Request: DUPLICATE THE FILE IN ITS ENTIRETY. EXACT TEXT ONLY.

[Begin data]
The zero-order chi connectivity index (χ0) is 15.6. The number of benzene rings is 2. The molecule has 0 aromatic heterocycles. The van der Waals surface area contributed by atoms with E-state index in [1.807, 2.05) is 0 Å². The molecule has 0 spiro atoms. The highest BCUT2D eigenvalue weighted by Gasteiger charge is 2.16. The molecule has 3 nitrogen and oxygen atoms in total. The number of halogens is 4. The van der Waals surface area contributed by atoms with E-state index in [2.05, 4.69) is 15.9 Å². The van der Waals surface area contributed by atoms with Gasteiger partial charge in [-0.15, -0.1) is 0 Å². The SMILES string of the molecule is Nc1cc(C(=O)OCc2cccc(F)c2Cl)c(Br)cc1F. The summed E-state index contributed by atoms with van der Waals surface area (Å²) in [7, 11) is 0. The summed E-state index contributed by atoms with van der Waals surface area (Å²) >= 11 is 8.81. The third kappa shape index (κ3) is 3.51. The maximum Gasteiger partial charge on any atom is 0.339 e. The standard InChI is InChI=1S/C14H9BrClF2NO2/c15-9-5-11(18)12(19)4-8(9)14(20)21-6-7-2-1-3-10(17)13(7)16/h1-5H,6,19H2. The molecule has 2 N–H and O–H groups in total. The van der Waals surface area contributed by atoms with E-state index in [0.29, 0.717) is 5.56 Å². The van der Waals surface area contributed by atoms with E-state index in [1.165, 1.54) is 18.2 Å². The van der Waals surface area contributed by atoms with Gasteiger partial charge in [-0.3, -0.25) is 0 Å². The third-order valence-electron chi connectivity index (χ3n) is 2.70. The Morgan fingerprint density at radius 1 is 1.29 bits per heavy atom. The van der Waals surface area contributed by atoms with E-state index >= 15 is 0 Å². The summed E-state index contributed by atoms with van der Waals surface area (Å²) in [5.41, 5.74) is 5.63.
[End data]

The zero-order chi connectivity index (χ0) is 15.6. The number of benzene rings is 2. The molecule has 0 aromatic heterocycles. The van der Waals surface area contributed by atoms with E-state index in [1.807, 2.05) is 0 Å². The molecule has 0 spiro atoms. The highest BCUT2D eigenvalue weighted by Gasteiger charge is 2.16. The molecule has 3 nitrogen and oxygen atoms in total. The number of halogens is 4. The van der Waals surface area contributed by atoms with E-state index in [2.05, 4.69) is 15.9 Å². The van der Waals surface area contributed by atoms with Gasteiger partial charge in [-0.15, -0.1) is 0 Å². The SMILES string of the molecule is Nc1cc(C(=O)OCc2cccc(F)c2Cl)c(Br)cc1F. The summed E-state index contributed by atoms with van der Waals surface area (Å²) in [7, 11) is 0. The summed E-state index contributed by atoms with van der Waals surface area (Å²) >= 11 is 8.81. The third kappa shape index (κ3) is 3.51. The maximum Gasteiger partial charge on any atom is 0.339 e. The standard InChI is InChI=1S/C14H9BrClF2NO2/c15-9-5-11(18)12(19)4-8(9)14(20)21-6-7-2-1-3-10(17)13(7)16/h1-5H,6,19H2. The molecule has 2 N–H and O–H groups in total. The van der Waals surface area contributed by atoms with E-state index in [0.29, 0.717) is 5.56 Å². The van der Waals surface area contributed by atoms with E-state index in [1.165, 1.54) is 18.2 Å². The van der Waals surface area contributed by atoms with Gasteiger partial charge in [-0.3, -0.25) is 0 Å². The third-order valence-electron chi connectivity index (χ3n) is 2.70. The Morgan fingerprint density at radius 1 is 1.29 bits per heavy atom. The van der Waals surface area contributed by atoms with E-state index >= 15 is 0 Å². The summed E-state index contributed by atoms with van der Waals surface area (Å²) in [5.41, 5.74) is 5.63.